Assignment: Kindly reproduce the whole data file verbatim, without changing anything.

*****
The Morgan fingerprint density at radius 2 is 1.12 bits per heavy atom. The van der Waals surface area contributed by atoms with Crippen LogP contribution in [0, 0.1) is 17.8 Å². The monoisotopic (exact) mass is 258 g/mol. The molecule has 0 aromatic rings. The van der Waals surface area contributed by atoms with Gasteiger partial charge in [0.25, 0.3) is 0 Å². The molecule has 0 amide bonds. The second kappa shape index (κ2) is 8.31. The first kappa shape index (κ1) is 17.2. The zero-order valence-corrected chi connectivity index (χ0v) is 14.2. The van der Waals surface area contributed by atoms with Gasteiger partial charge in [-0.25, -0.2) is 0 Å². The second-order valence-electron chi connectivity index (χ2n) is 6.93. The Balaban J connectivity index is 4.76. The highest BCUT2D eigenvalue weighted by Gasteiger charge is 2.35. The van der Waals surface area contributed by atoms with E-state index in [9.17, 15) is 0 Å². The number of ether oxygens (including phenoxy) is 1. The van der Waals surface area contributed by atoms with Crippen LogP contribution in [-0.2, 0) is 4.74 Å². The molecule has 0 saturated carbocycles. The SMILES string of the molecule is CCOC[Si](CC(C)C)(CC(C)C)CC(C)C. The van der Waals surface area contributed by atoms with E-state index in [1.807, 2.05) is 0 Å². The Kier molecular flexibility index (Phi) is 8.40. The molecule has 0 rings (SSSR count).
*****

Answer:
The Morgan fingerprint density at radius 2 is 1.12 bits per heavy atom. The van der Waals surface area contributed by atoms with Crippen LogP contribution in [0, 0.1) is 17.8 Å². The monoisotopic (exact) mass is 258 g/mol. The molecule has 0 aromatic rings. The van der Waals surface area contributed by atoms with Gasteiger partial charge in [0.25, 0.3) is 0 Å². The molecule has 0 amide bonds. The second kappa shape index (κ2) is 8.31. The first kappa shape index (κ1) is 17.2. The zero-order valence-corrected chi connectivity index (χ0v) is 14.2. The van der Waals surface area contributed by atoms with Gasteiger partial charge in [-0.25, -0.2) is 0 Å². The second-order valence-electron chi connectivity index (χ2n) is 6.93. The Balaban J connectivity index is 4.76. The highest BCUT2D eigenvalue weighted by Gasteiger charge is 2.35. The van der Waals surface area contributed by atoms with E-state index in [9.17, 15) is 0 Å². The number of ether oxygens (including phenoxy) is 1. The van der Waals surface area contributed by atoms with Crippen LogP contribution in [-0.2, 0) is 4.74 Å². The molecule has 0 saturated carbocycles. The SMILES string of the molecule is CCOC[Si](CC(C)C)(CC(C)C)CC(C)C. The van der Waals surface area contributed by atoms with E-state index in [1.807, 2.05) is 0 Å². The Kier molecular flexibility index (Phi) is 8.40. The molecule has 0 rings (SSSR count).